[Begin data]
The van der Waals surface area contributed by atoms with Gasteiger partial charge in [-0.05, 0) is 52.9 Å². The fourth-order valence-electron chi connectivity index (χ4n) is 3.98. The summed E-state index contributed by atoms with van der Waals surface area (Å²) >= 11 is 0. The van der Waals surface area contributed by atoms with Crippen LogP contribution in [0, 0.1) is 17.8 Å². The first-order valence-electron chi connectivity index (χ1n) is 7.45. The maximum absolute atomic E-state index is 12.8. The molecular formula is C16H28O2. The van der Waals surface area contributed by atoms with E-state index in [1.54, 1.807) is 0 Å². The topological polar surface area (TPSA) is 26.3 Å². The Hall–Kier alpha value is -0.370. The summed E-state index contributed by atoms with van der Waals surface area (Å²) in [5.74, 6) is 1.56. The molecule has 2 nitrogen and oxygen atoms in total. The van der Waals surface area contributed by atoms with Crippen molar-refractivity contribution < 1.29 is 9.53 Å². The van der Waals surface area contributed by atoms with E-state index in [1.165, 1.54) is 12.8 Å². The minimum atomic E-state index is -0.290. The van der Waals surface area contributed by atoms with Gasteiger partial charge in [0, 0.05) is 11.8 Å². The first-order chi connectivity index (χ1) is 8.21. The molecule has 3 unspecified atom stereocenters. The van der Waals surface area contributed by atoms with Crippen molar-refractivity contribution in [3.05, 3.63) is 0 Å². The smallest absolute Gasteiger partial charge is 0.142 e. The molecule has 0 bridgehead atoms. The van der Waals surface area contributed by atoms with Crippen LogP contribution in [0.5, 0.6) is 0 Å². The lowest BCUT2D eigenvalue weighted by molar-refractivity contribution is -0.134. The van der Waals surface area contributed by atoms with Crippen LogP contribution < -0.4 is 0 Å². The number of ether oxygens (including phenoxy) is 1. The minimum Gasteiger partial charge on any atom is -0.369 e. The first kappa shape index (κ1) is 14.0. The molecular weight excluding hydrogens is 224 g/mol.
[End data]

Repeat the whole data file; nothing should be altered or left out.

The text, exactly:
The van der Waals surface area contributed by atoms with Gasteiger partial charge in [-0.05, 0) is 52.9 Å². The fourth-order valence-electron chi connectivity index (χ4n) is 3.98. The summed E-state index contributed by atoms with van der Waals surface area (Å²) >= 11 is 0. The van der Waals surface area contributed by atoms with Crippen LogP contribution in [0, 0.1) is 17.8 Å². The first-order valence-electron chi connectivity index (χ1n) is 7.45. The maximum absolute atomic E-state index is 12.8. The molecular formula is C16H28O2. The van der Waals surface area contributed by atoms with E-state index in [1.54, 1.807) is 0 Å². The topological polar surface area (TPSA) is 26.3 Å². The Hall–Kier alpha value is -0.370. The summed E-state index contributed by atoms with van der Waals surface area (Å²) in [5.74, 6) is 1.56. The molecule has 2 nitrogen and oxygen atoms in total. The van der Waals surface area contributed by atoms with Crippen molar-refractivity contribution < 1.29 is 9.53 Å². The van der Waals surface area contributed by atoms with E-state index in [1.165, 1.54) is 12.8 Å². The minimum atomic E-state index is -0.290. The van der Waals surface area contributed by atoms with Gasteiger partial charge in [0, 0.05) is 11.8 Å². The first-order chi connectivity index (χ1) is 8.21. The molecule has 3 unspecified atom stereocenters. The van der Waals surface area contributed by atoms with Crippen molar-refractivity contribution in [3.05, 3.63) is 0 Å². The smallest absolute Gasteiger partial charge is 0.142 e. The molecule has 0 bridgehead atoms. The van der Waals surface area contributed by atoms with Crippen LogP contribution in [0.5, 0.6) is 0 Å². The lowest BCUT2D eigenvalue weighted by molar-refractivity contribution is -0.134. The van der Waals surface area contributed by atoms with Crippen LogP contribution < -0.4 is 0 Å². The number of ether oxygens (including phenoxy) is 1. The minimum Gasteiger partial charge on any atom is -0.369 e. The first kappa shape index (κ1) is 14.0. The molecular weight excluding hydrogens is 224 g/mol.